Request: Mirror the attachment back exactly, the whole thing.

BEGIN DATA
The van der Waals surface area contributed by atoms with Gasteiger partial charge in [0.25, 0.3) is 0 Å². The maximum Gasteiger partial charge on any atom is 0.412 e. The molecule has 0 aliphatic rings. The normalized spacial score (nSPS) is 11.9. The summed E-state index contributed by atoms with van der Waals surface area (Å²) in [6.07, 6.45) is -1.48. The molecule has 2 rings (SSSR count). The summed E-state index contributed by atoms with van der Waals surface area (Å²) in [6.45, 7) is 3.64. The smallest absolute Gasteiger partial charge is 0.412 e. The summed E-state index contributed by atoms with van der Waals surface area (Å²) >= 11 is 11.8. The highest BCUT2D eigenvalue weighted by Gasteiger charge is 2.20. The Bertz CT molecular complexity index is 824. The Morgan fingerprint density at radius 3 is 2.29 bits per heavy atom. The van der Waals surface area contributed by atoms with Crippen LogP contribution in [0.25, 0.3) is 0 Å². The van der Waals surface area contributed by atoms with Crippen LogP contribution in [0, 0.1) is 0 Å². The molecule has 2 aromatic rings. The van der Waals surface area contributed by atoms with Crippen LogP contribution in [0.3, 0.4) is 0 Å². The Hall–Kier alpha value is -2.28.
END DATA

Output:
The van der Waals surface area contributed by atoms with Gasteiger partial charge in [0.25, 0.3) is 0 Å². The maximum Gasteiger partial charge on any atom is 0.412 e. The molecule has 0 aliphatic rings. The normalized spacial score (nSPS) is 11.9. The summed E-state index contributed by atoms with van der Waals surface area (Å²) in [6.07, 6.45) is -1.48. The molecule has 2 rings (SSSR count). The summed E-state index contributed by atoms with van der Waals surface area (Å²) in [6.45, 7) is 3.64. The smallest absolute Gasteiger partial charge is 0.412 e. The summed E-state index contributed by atoms with van der Waals surface area (Å²) >= 11 is 11.8. The highest BCUT2D eigenvalue weighted by Gasteiger charge is 2.20. The Bertz CT molecular complexity index is 824. The Morgan fingerprint density at radius 3 is 2.29 bits per heavy atom. The van der Waals surface area contributed by atoms with Crippen LogP contribution in [0.25, 0.3) is 0 Å². The van der Waals surface area contributed by atoms with Crippen LogP contribution in [0, 0.1) is 0 Å². The molecule has 2 aromatic rings. The van der Waals surface area contributed by atoms with Crippen LogP contribution in [0.3, 0.4) is 0 Å². The Hall–Kier alpha value is -2.28.